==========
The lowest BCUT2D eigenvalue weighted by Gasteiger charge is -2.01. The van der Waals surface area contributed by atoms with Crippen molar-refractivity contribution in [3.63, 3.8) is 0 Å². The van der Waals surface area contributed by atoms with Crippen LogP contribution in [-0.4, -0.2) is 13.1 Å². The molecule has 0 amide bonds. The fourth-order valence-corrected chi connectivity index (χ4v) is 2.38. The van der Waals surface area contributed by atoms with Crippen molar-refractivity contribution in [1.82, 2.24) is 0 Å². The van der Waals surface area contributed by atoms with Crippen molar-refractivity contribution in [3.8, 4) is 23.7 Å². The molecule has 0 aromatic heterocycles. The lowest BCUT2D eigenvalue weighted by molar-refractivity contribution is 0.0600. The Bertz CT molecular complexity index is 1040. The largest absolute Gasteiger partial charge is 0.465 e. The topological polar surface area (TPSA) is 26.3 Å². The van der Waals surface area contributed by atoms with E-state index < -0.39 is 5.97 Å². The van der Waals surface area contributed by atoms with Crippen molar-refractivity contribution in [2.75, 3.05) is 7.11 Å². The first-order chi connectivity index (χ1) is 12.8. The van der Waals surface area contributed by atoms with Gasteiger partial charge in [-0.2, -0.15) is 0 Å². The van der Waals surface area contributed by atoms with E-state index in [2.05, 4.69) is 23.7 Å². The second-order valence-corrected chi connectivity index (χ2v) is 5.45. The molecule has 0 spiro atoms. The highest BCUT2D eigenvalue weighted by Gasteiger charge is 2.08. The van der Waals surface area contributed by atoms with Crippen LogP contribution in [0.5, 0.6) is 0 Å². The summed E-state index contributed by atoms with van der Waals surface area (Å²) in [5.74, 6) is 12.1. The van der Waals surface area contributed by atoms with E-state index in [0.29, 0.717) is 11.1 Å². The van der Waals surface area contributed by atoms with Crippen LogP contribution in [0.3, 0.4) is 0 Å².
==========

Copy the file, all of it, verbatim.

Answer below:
The lowest BCUT2D eigenvalue weighted by Gasteiger charge is -2.01. The van der Waals surface area contributed by atoms with Crippen molar-refractivity contribution in [3.63, 3.8) is 0 Å². The van der Waals surface area contributed by atoms with Crippen LogP contribution in [-0.4, -0.2) is 13.1 Å². The molecule has 0 amide bonds. The fourth-order valence-corrected chi connectivity index (χ4v) is 2.38. The van der Waals surface area contributed by atoms with Crippen molar-refractivity contribution in [1.82, 2.24) is 0 Å². The van der Waals surface area contributed by atoms with Crippen molar-refractivity contribution in [3.8, 4) is 23.7 Å². The molecule has 0 aromatic heterocycles. The lowest BCUT2D eigenvalue weighted by molar-refractivity contribution is 0.0600. The Bertz CT molecular complexity index is 1040. The largest absolute Gasteiger partial charge is 0.465 e. The topological polar surface area (TPSA) is 26.3 Å². The van der Waals surface area contributed by atoms with E-state index < -0.39 is 5.97 Å². The van der Waals surface area contributed by atoms with Crippen molar-refractivity contribution in [2.75, 3.05) is 7.11 Å². The first-order chi connectivity index (χ1) is 12.8. The van der Waals surface area contributed by atoms with Gasteiger partial charge in [-0.2, -0.15) is 0 Å². The van der Waals surface area contributed by atoms with E-state index in [2.05, 4.69) is 23.7 Å². The second-order valence-corrected chi connectivity index (χ2v) is 5.45. The molecule has 0 spiro atoms. The highest BCUT2D eigenvalue weighted by Gasteiger charge is 2.08. The van der Waals surface area contributed by atoms with Crippen LogP contribution in [0.5, 0.6) is 0 Å². The summed E-state index contributed by atoms with van der Waals surface area (Å²) in [5.74, 6) is 12.1. The van der Waals surface area contributed by atoms with E-state index in [0.29, 0.717) is 11.1 Å². The van der Waals surface area contributed by atoms with Crippen LogP contribution in [0.3, 0.4) is 0 Å².